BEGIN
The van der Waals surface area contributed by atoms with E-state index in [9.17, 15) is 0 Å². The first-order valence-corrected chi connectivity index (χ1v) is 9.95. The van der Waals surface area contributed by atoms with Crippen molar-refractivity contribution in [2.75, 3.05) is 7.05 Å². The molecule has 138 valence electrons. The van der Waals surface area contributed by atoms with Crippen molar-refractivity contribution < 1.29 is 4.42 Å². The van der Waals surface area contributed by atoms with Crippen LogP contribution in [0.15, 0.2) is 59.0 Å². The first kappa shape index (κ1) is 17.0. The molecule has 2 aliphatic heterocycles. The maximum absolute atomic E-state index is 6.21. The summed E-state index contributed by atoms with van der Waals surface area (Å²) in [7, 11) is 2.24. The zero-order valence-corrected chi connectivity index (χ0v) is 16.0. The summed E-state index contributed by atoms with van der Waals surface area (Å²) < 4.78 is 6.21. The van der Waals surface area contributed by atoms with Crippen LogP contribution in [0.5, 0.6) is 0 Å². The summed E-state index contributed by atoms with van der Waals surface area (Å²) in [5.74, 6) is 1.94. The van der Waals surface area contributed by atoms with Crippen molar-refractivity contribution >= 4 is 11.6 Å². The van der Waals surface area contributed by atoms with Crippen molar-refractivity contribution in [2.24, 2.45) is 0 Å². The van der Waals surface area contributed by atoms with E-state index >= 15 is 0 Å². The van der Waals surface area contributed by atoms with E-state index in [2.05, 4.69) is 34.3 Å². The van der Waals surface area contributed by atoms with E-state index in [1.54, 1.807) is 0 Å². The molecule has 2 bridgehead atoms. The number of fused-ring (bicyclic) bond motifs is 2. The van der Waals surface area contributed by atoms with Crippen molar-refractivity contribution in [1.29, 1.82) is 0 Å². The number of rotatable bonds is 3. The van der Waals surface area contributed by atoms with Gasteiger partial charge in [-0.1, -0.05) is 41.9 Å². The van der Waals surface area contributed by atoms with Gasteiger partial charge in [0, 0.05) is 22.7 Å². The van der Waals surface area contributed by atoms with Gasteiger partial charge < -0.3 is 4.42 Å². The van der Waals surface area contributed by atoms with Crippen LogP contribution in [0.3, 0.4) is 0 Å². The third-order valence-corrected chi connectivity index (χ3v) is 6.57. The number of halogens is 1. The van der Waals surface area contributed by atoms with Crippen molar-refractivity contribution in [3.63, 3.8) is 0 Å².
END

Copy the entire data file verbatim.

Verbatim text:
The van der Waals surface area contributed by atoms with E-state index in [9.17, 15) is 0 Å². The first-order valence-corrected chi connectivity index (χ1v) is 9.95. The van der Waals surface area contributed by atoms with Crippen molar-refractivity contribution in [2.75, 3.05) is 7.05 Å². The molecule has 138 valence electrons. The van der Waals surface area contributed by atoms with Crippen molar-refractivity contribution < 1.29 is 4.42 Å². The van der Waals surface area contributed by atoms with Crippen LogP contribution in [0.15, 0.2) is 59.0 Å². The first kappa shape index (κ1) is 17.0. The molecule has 2 aliphatic heterocycles. The maximum absolute atomic E-state index is 6.21. The summed E-state index contributed by atoms with van der Waals surface area (Å²) in [7, 11) is 2.24. The zero-order valence-corrected chi connectivity index (χ0v) is 16.0. The summed E-state index contributed by atoms with van der Waals surface area (Å²) < 4.78 is 6.21. The van der Waals surface area contributed by atoms with Crippen LogP contribution in [0.5, 0.6) is 0 Å². The summed E-state index contributed by atoms with van der Waals surface area (Å²) in [5.74, 6) is 1.94. The van der Waals surface area contributed by atoms with Crippen molar-refractivity contribution >= 4 is 11.6 Å². The van der Waals surface area contributed by atoms with Crippen molar-refractivity contribution in [2.24, 2.45) is 0 Å². The van der Waals surface area contributed by atoms with E-state index >= 15 is 0 Å². The van der Waals surface area contributed by atoms with E-state index in [2.05, 4.69) is 34.3 Å². The van der Waals surface area contributed by atoms with E-state index in [1.54, 1.807) is 0 Å². The molecule has 2 bridgehead atoms. The number of fused-ring (bicyclic) bond motifs is 2. The van der Waals surface area contributed by atoms with Crippen molar-refractivity contribution in [1.29, 1.82) is 0 Å². The number of rotatable bonds is 3. The van der Waals surface area contributed by atoms with Gasteiger partial charge in [-0.1, -0.05) is 41.9 Å². The van der Waals surface area contributed by atoms with Gasteiger partial charge in [0, 0.05) is 22.7 Å². The van der Waals surface area contributed by atoms with Gasteiger partial charge < -0.3 is 4.42 Å². The van der Waals surface area contributed by atoms with Crippen LogP contribution in [0.3, 0.4) is 0 Å². The third-order valence-corrected chi connectivity index (χ3v) is 6.57. The number of halogens is 1. The van der Waals surface area contributed by atoms with Crippen molar-refractivity contribution in [3.63, 3.8) is 0 Å².